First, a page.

The Trump administration has 30 days to reunite migrant families split up by immigration authorities, a federal judge ruled Tuesday, in a rebuke that blocked the administration from continuing the widely reviled practice.
The injunction signed by U.S. District Judge Dana Sabraw temporarily blocks family separations while a lawsuit brought by the American Civil Liberties Union continues, and requires the government to put together a plan to expedite reunifications. For children younger than five years old, the government has only 14 days to put them back into the care of their parents.
Under the terms of the injunction, the Justice Department may still prosecute parents on immigration charges when they arrive in the U.S. with their children. But the children may only remain separated for the brief time that their parents appear before a federal judge to face those charges and serve the sentences, which typically run for only a few days. The government may not continue to send the children to shelters hundreds of miles away from their parents.
The Trump administration began to systematically split up families at the border in early May as part of Attorney General Jeff Sessions’ zero tolerance policy for illegal entry, sending adults to be prosecuted and children into separate government custody.
Facing public backlash, President Donald Trump signed an executive order last week saying he would halt family separations but push for the ability to detain parents and their children together long-term instead.
The ACLU and other immigrant rights advocates say the executive order leaves the Trump administration with far too much discretion to keep splitting up families, and that families already separated aren’t being reunited quickly enough. Last week, the ACLU asked a judge to take urgent action to block the government from separating migrant families and to implement a plan to reunite those already split up within 30 days.
The Trump administration argued in a court filing on Tuesday that a court order would be unnecessary because of the executive order and the government’s efforts to reunify families. Placing court-ordered requirements on those efforts would be “likely to slow that process and cause confusion,” the government wrote in its filing.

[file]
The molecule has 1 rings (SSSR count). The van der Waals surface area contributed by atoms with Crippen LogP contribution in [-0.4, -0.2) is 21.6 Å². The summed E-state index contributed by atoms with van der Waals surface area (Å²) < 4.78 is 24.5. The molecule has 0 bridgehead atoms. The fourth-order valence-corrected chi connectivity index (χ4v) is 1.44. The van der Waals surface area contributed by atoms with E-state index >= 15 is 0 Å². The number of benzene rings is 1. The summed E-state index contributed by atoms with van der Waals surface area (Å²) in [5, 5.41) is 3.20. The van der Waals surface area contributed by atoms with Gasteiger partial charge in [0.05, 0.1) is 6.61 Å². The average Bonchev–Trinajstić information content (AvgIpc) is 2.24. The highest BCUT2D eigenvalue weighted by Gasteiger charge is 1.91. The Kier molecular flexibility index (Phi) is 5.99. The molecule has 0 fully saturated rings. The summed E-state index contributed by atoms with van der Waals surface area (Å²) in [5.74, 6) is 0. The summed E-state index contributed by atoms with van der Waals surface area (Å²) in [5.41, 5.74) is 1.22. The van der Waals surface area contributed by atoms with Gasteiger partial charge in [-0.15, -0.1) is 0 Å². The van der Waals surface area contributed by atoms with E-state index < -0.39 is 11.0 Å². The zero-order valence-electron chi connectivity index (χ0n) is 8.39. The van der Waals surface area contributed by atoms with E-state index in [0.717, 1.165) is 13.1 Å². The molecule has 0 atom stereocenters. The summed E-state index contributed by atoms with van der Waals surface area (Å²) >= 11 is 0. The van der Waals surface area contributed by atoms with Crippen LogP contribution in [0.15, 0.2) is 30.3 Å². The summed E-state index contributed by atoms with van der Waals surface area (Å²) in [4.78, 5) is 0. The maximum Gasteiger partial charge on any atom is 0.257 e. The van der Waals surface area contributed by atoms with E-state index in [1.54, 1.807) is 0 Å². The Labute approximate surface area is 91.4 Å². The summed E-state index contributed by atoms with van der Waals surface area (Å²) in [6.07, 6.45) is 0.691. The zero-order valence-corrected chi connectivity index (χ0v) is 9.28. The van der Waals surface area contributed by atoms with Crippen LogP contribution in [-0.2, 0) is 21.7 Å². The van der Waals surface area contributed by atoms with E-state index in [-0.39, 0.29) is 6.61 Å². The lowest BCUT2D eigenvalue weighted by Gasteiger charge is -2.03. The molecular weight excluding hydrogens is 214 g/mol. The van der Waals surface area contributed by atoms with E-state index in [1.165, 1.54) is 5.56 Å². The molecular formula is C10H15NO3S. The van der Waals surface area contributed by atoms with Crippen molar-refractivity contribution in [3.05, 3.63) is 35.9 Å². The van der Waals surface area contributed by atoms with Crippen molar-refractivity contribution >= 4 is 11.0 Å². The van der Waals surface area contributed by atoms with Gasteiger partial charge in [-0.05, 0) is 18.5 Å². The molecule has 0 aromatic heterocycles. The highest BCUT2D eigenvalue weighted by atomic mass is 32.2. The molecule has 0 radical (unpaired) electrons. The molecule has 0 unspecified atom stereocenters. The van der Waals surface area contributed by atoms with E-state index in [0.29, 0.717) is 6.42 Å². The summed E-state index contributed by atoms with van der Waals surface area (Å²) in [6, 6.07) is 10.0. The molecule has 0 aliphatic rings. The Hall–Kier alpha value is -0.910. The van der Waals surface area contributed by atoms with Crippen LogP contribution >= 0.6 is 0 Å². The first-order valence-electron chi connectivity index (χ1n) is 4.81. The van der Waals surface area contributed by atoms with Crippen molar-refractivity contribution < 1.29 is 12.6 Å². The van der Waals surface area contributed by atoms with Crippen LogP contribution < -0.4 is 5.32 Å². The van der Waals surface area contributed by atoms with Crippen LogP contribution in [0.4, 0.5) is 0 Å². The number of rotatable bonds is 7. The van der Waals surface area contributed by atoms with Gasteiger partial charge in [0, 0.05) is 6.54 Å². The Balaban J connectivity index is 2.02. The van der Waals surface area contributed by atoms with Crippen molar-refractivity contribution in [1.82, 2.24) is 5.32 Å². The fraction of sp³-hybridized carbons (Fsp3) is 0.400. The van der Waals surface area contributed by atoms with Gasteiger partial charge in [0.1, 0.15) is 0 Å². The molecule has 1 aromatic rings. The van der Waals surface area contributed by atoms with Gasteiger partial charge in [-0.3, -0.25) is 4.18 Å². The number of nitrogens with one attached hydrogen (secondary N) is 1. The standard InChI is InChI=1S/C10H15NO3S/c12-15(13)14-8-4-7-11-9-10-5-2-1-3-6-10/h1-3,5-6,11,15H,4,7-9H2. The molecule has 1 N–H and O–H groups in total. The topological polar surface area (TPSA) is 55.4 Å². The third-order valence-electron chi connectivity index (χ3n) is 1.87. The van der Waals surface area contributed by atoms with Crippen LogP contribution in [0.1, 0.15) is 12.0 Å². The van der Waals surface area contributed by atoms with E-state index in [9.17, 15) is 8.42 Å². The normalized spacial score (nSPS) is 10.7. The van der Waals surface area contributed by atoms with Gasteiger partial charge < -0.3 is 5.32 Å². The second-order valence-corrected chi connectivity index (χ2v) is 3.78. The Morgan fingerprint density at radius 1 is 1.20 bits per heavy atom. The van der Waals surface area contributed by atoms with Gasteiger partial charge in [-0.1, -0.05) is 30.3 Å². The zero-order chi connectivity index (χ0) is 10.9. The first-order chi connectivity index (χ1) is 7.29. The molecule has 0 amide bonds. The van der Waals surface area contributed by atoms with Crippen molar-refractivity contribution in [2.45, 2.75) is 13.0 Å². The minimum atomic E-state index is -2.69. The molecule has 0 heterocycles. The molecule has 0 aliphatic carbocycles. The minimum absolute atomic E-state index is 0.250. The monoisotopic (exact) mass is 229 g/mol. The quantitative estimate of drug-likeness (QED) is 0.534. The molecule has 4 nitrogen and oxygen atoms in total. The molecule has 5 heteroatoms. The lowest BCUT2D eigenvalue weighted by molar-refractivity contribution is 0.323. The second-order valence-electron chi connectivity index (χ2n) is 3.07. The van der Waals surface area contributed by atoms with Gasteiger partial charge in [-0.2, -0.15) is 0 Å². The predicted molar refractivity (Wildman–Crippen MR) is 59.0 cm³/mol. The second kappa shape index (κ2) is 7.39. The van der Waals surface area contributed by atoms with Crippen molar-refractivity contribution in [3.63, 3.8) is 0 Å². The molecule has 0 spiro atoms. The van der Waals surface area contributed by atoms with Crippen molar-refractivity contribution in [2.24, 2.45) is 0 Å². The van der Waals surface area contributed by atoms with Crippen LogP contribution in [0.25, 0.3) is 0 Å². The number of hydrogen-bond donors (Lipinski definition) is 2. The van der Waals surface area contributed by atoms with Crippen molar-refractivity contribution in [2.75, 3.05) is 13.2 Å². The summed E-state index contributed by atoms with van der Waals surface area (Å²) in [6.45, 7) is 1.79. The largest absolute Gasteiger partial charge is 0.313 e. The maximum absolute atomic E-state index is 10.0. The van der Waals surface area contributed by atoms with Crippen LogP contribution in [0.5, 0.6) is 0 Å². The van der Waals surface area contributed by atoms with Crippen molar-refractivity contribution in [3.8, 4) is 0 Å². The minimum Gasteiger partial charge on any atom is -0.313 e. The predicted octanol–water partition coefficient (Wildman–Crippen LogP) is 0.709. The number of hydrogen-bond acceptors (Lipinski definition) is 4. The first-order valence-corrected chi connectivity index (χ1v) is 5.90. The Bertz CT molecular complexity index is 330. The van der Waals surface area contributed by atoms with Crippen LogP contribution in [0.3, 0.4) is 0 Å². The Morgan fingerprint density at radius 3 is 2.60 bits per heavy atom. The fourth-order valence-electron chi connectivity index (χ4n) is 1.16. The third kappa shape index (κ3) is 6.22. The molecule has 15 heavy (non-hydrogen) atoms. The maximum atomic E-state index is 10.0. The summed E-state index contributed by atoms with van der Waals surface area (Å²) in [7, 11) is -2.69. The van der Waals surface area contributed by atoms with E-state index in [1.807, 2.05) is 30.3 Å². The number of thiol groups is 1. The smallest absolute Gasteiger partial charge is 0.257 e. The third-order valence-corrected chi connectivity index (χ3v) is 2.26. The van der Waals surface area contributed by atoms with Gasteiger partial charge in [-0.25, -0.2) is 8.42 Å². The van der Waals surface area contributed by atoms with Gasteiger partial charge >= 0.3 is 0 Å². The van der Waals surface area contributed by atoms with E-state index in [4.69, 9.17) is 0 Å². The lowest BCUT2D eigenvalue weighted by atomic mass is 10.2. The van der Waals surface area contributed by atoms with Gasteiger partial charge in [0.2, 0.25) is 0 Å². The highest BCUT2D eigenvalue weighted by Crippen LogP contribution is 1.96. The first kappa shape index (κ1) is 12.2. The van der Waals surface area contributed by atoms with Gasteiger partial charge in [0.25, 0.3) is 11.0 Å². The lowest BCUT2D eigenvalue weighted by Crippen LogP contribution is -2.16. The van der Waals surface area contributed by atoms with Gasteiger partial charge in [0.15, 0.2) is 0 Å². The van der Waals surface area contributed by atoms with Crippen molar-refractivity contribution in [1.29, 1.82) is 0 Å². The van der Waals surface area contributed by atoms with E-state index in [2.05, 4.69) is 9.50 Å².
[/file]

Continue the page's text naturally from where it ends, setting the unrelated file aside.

Although the Trump administration has claimed it’s reunifying families, it’s only doing so if the parents agree to be deported, according to reports. Health and Human Services Secretary Alex Azar told Congress on Tuesday that the government will only reunite children with their parents in detention if federal law changes so they can be detained long-term.
There are still more than 2,000 children who were separated from their families in custody of the Department of Health and Human Services, which cares for kids who were apprehended without their parents or taken from them, officials told reporters on Tuesday.
The family separations at the border started well before the administration announced its zero tolerance policy, as evidenced by the Ms. L case. The lead plaintiff in the case is a Congolese woman who was separated from her 7-year-old daughter after crossing through a legal port of entry into San Diego as an asylum-seeker in November. The government said it could not establish that the woman, identified as Ms. L in court documents, was actually the girl’s mother, but offered her no explanation for their separation at the time, according to court documents.
It took months ― and for the ACLU to sue on Ms. L’s behalf ― for the government to finally do a DNA test and confirm that the two were family. They have since been released.
The ACLU later added another plaintiff, a Brazilian asylum-seeker identified as Ms. C who was separated from her 14-year-old daughter after being prosecuted for crossing the border illegally. In March, the ACLU filed to create a class-action suit.
“I cannot express enough how bad the situation has become,” Lee Gelernt, the lead ACLU attorney, told the judge during a hearing by telephone on Friday. “Every night we are hearing stories of children going to sleep asking if they’re ever going to see their parents again.”
Separately, 18 state attorneys general filed a lawsuit on Tuesday to block family separations at the border, arguing that the practice violates parents’ due process rights and is an “irrationally discriminatory” policy because it applies only to the U.S. southwest border and largely affects people from Latin America.
This article originally appeared on HuffPost.